3 Aug 2016
Better, Cheaper and Faster Logistics
Hong Kong brings many skills and experience to the table when it comes to helping China implement its Belt and Road Initiative, according to John Slosar, Chairman of John Swire & Sons (HK) Ltd and Swire Pacific. The head of one of Hong Kong’s leading conglomerates looks at how China’s development strategy will breathe new life into the global transport and logistics industry.
What’s your assessment of China’s Belt and Road Initiative?
If you look at the history of economic development, it is strongly tied with trade. Trade and economic growth have gone together for thousands of years. The Belt and Road Initiative aims to improve trade infrastructure and political relations between countries. And for sure, anything that makes it easier to trade will bring economic benefits to all sides.
The interesting aspect of the Belt and Road is that it will create opportunities, which will be different from those that we can take advantage of right now. The winners will be those companies that can recognise these new opportunities and organise themselves to tap into them. You cannot expect that tomorrow will always be like today. You have to be open-minded about how the world may change and how new economic linkages will create new opportunities for you.
What does it mean specifically for the global transport and logistics industry?
The Belt and Road, at its core, is about better, cheaper and faster logistics. It is about building infrastructure and removing barriers to trade, and by doing those two things, creating new trade opportunities. Those trading opportunities bring people and businesses together and spark economic growth. It is a big and bold idea, but it also has a great economic pedigree so it is very sensible as a concept. Recent years have also seen a wave of new logistics and information technology that would support Belt and Road efforts.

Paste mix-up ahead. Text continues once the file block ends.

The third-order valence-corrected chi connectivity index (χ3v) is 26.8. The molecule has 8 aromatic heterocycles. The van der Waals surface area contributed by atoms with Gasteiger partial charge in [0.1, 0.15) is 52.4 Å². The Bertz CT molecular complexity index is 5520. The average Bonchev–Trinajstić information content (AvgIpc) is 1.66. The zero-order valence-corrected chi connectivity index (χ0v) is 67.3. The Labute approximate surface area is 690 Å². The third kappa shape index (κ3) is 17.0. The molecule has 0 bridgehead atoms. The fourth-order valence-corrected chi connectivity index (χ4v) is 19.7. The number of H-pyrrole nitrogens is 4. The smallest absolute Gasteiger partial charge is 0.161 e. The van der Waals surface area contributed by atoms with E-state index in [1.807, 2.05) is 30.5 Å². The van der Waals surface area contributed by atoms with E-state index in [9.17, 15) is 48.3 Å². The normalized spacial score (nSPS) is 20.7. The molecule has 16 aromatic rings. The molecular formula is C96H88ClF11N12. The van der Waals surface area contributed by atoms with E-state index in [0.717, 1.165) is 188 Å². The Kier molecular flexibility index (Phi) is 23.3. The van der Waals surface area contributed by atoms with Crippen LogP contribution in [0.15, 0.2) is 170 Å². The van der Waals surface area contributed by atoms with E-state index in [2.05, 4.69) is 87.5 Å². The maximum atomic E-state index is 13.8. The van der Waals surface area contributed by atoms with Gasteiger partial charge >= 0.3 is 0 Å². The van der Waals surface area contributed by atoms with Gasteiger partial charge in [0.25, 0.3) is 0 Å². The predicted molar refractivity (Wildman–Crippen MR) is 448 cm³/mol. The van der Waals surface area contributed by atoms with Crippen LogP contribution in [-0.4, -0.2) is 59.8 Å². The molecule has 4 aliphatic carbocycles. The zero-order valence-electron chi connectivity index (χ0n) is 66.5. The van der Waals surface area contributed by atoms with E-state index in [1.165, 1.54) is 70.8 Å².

“The Belt and Road, at its core, is about better, cheaper and faster logistics. It is about building infrastructure and removing barriers to trade, and by doing those two things, creating new trade opportunities.”
How can companies such as the Swire Group, benefit from this Initiative?
A significant component of our portfolio of businesses is involved in transport and logistics. We have the airlines – Cathay Pacific was the world’s largest air cargo airline a few years ago. We are involved in shipping in the Asian region, specifically between China, Hong Kong and some of the Belt and Road countries. We are also involved in other infrastructure-related sectors such as cold-chain logistics, so we think there is ample opportunity for us.
Here in Hong Kong, where we are based, we are on the Maritime Silk Road. Hong Kong has always been involved in maritime trade, so we have the knowledge and experience and our city will have the opportunity to play a big role.
What are the advantages that Hong Kong brings to help implement the Initiative?
In addition to our experts in logistics, Hong Kong brings many skills and much experience to this Initiative. Building infrastructure will require financing and project management. Hong Kong is skilled at capital-raising, insurance, project analysis and project management. We have also spent a generation applying ourselves to helping China to develop and our experience in doing that can be applied in other parts of the world as well.
Hong Kong’s legal system is also a great strength, well appreciated by those doing business here. Countries along the Belt and Road that do business with Hong Kong will be happy with our well-structured and understandable legal system, especially as it applies to enforceability of contract.
How has the inaugural Belt and Road Summit, held in Hong Kong in May, jumpstarted the dialogue among Belt and Road economies?
Good information is crucial in helping businesses to assess what is possible and to understand the how, where, when and why of what concrete projects are actually going to happen. Business people also want to know how they can get involved.
I believe the inaugural Belt and Road Summit went a long way to getting these important questions answered. There was not only strong local participation in the Summit, but global involvement as well. This was not surprising to me given what I hear from businesses all around the world: “how do I get involved in the Belt and Road?”